Hebrews 10:19–31: Our author sounds almost Pauline as he encourages his baptised community to “draw near to God with a sincere heart and with the full assurance that faith brings, having our hearts sprinkled to cleanse us from a guilty conscience and having our bodies washed with pure water.” (22) And with those pure hearts we are to “spur one another on toward love and good deeds, not giving up meeting together, as some are in the habit of doing, but encouraging one another.” (24,25) That the community seems to have dispensed with meeting is a striking note. Come hell or high water, he seems to be saying, it’s crucial to be together frequently. This is another one of those places where it’s clear that we cannot be Christians in solitary isolation. There must be connection.

Our author goes on to address the old problem of “hey, there’s grace so I can sin boldly, assured of forgiveness” by taking a hellfire and brimstone approach: “we have received the knowledge of the truth, no sacrifice for sins is left, but only a fearful expectation of judgment and of raging fire that will consume the enemies of God.” (26, 27) Drawing on the Jewish knowledge of his community, he reminds them that it only took “the testimony of two or three witnesses” (28) to be put to death for breaking the law of Moses.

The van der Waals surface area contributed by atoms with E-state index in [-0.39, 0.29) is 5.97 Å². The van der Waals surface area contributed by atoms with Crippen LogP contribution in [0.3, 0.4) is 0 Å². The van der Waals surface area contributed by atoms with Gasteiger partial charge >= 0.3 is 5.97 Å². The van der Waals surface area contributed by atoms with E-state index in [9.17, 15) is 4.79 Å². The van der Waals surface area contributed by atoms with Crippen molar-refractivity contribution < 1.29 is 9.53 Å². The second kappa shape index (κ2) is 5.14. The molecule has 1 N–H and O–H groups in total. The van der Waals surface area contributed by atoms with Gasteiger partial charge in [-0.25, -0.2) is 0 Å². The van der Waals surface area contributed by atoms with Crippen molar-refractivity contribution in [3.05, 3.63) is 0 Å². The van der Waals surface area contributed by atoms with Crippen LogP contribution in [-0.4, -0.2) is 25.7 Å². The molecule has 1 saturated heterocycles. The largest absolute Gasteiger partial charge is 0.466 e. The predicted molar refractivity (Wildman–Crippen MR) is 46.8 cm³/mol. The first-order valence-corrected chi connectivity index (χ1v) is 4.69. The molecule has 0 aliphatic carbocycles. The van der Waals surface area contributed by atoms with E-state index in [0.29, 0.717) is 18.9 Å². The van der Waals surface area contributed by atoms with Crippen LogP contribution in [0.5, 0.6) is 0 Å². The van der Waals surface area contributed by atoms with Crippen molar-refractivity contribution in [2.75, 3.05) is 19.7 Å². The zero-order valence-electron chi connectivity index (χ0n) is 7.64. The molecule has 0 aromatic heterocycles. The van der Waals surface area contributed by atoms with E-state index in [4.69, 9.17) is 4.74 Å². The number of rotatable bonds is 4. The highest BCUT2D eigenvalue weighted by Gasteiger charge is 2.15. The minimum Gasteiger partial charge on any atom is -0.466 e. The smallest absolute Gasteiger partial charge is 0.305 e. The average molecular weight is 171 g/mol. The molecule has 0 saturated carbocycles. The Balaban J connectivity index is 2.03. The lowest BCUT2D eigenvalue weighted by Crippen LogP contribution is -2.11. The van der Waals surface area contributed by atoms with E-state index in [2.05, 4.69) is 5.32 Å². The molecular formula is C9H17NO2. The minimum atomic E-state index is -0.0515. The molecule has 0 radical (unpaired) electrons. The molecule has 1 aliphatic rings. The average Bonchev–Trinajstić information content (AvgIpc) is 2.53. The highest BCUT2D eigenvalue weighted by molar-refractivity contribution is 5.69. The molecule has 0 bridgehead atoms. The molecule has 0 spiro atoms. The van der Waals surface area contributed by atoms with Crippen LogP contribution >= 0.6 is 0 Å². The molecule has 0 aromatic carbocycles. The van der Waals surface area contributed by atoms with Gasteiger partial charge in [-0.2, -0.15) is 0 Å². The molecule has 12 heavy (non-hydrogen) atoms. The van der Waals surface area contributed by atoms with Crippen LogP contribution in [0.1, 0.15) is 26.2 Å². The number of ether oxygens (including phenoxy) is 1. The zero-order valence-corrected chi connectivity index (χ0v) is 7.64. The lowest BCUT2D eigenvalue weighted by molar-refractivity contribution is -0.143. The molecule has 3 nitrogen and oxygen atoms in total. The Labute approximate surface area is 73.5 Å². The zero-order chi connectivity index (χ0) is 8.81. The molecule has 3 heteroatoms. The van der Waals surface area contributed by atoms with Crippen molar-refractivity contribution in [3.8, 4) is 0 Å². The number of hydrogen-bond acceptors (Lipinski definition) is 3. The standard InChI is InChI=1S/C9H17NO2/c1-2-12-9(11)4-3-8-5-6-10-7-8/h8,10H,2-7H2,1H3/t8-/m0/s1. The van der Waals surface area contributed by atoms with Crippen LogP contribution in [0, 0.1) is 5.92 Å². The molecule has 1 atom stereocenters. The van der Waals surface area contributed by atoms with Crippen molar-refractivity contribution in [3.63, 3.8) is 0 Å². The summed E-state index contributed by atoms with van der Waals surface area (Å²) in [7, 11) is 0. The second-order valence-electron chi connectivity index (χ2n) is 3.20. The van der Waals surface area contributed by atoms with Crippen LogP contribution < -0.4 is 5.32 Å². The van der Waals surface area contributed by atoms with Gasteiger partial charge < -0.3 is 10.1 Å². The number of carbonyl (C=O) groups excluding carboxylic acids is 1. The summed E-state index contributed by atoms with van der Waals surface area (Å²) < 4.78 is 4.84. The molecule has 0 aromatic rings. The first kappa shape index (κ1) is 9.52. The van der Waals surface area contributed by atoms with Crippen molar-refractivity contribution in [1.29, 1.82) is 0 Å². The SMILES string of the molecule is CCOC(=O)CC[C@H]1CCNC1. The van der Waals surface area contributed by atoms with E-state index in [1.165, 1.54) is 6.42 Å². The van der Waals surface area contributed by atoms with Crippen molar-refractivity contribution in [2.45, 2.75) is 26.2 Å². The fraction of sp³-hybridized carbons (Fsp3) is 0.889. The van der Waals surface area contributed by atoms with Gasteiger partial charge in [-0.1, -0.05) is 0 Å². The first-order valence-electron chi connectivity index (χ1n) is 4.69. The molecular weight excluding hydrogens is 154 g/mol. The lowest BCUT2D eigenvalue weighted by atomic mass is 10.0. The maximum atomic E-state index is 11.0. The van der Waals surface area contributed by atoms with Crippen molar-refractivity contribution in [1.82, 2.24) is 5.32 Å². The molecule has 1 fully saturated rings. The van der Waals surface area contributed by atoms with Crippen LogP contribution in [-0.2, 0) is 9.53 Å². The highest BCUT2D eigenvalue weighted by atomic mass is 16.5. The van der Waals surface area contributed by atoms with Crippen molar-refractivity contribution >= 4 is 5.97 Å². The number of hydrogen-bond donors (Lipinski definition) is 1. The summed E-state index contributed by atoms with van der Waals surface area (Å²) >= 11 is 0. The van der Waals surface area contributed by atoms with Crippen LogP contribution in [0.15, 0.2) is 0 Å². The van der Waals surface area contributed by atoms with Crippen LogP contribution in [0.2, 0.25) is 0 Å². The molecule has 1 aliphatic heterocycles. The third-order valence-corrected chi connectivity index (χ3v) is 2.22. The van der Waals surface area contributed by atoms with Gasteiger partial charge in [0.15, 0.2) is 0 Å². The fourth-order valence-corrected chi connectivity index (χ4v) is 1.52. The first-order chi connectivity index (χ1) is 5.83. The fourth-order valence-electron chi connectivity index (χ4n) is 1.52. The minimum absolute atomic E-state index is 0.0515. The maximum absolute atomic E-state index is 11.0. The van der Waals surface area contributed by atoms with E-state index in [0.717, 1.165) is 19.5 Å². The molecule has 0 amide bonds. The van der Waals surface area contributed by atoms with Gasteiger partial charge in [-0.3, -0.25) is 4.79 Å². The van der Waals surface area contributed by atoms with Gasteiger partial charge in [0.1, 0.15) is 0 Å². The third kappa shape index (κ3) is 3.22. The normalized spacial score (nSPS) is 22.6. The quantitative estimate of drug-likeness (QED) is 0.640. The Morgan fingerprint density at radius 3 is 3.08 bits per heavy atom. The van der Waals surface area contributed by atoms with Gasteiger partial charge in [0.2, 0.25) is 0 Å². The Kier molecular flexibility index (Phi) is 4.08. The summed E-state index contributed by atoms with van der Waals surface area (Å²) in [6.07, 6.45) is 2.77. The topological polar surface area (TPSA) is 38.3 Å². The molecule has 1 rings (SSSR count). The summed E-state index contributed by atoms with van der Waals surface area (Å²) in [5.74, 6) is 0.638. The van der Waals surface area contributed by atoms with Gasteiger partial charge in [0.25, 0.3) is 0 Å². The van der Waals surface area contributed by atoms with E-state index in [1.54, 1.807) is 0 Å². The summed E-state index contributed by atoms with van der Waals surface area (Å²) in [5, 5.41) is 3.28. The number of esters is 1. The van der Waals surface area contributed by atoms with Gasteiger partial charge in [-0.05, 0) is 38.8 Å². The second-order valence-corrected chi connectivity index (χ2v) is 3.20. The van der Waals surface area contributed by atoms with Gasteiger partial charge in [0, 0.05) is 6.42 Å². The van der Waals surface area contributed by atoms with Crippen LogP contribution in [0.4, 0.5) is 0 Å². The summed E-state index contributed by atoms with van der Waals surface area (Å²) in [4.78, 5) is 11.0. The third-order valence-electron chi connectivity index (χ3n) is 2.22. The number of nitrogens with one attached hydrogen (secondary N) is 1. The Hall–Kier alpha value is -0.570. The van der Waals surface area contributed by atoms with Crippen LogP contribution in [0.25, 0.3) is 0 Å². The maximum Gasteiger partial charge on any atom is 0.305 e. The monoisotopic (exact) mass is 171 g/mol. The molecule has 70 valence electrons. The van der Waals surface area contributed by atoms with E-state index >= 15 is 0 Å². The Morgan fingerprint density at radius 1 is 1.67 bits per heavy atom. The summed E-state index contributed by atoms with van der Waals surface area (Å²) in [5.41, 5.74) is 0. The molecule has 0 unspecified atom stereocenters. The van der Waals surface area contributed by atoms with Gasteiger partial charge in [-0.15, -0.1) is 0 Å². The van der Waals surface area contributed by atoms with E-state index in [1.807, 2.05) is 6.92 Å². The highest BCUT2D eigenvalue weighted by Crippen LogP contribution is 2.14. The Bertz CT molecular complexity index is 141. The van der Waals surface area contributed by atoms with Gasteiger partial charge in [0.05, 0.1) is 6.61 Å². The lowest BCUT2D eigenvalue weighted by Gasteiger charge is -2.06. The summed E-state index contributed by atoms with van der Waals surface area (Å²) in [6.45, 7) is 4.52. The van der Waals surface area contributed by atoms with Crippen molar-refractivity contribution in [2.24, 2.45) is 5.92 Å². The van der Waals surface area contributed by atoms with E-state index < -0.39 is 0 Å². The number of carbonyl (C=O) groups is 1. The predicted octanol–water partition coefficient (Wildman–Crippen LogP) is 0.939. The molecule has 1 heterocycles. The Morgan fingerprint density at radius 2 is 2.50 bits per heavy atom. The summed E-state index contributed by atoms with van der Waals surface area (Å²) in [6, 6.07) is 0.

He goes on to ask rhetorically, “How much more severely do you think someone deserves to be punished who has trampled the Son of God underfoot, who has treated as an unholy thing the blood of the covenant that sanctified them, and who has insulted the Spirit of grace?” (30) Rather, almost Ezekiel-like, our author reminds us that we are never to forget that God said, “It is mine to avenge; I will repay,” and again, “The Lord will judge his people.” (30) Just to make sure we get his point he adds rather ominously, “It is a dreadful thing to fall into the hands of the living God.” (31) 

I’m not sure I’d want to be a member of this community. But I’m pretty sure it separated the hangers-on from those who were sincere in their faith and dedicated to how they practiced it.